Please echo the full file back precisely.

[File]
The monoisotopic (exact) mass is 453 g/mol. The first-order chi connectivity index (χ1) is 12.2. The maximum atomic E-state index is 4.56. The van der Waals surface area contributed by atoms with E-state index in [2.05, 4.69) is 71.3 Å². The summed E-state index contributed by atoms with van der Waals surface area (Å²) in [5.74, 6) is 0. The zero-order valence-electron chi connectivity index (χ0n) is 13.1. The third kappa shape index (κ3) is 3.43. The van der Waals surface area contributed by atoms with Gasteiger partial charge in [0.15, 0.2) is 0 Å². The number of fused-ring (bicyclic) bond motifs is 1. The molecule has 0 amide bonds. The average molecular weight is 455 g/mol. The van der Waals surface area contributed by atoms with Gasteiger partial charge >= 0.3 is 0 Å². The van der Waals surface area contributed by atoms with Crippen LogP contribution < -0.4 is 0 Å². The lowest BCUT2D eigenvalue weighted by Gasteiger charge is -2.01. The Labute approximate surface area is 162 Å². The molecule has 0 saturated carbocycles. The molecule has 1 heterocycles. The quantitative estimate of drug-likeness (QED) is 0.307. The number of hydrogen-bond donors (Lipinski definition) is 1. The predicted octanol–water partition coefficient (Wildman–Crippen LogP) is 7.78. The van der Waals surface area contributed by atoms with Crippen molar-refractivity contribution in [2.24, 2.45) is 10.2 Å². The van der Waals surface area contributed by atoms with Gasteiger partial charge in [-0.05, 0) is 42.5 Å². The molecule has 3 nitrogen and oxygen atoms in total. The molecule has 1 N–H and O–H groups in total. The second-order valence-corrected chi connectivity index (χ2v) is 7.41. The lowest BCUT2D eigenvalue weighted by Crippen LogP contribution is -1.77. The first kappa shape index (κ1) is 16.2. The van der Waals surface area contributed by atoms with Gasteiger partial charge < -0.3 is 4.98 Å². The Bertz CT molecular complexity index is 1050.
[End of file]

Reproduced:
The monoisotopic (exact) mass is 453 g/mol. The first-order chi connectivity index (χ1) is 12.2. The maximum atomic E-state index is 4.56. The van der Waals surface area contributed by atoms with E-state index in [2.05, 4.69) is 71.3 Å². The summed E-state index contributed by atoms with van der Waals surface area (Å²) in [5.74, 6) is 0. The zero-order valence-electron chi connectivity index (χ0n) is 13.1. The third kappa shape index (κ3) is 3.43. The van der Waals surface area contributed by atoms with Gasteiger partial charge in [0.15, 0.2) is 0 Å². The number of fused-ring (bicyclic) bond motifs is 1. The molecule has 0 amide bonds. The average molecular weight is 455 g/mol. The van der Waals surface area contributed by atoms with Gasteiger partial charge >= 0.3 is 0 Å². The van der Waals surface area contributed by atoms with Crippen LogP contribution < -0.4 is 0 Å². The lowest BCUT2D eigenvalue weighted by Gasteiger charge is -2.01. The Labute approximate surface area is 162 Å². The molecule has 0 saturated carbocycles. The molecule has 1 heterocycles. The quantitative estimate of drug-likeness (QED) is 0.307. The number of hydrogen-bond donors (Lipinski definition) is 1. The predicted octanol–water partition coefficient (Wildman–Crippen LogP) is 7.78. The van der Waals surface area contributed by atoms with Crippen molar-refractivity contribution in [2.24, 2.45) is 10.2 Å². The van der Waals surface area contributed by atoms with Gasteiger partial charge in [-0.05, 0) is 42.5 Å². The molecule has 3 nitrogen and oxygen atoms in total. The molecule has 1 N–H and O–H groups in total. The second-order valence-corrected chi connectivity index (χ2v) is 7.41. The lowest BCUT2D eigenvalue weighted by Crippen LogP contribution is -1.77. The first kappa shape index (κ1) is 16.2. The van der Waals surface area contributed by atoms with Gasteiger partial charge < -0.3 is 4.98 Å². The Bertz CT molecular complexity index is 1050.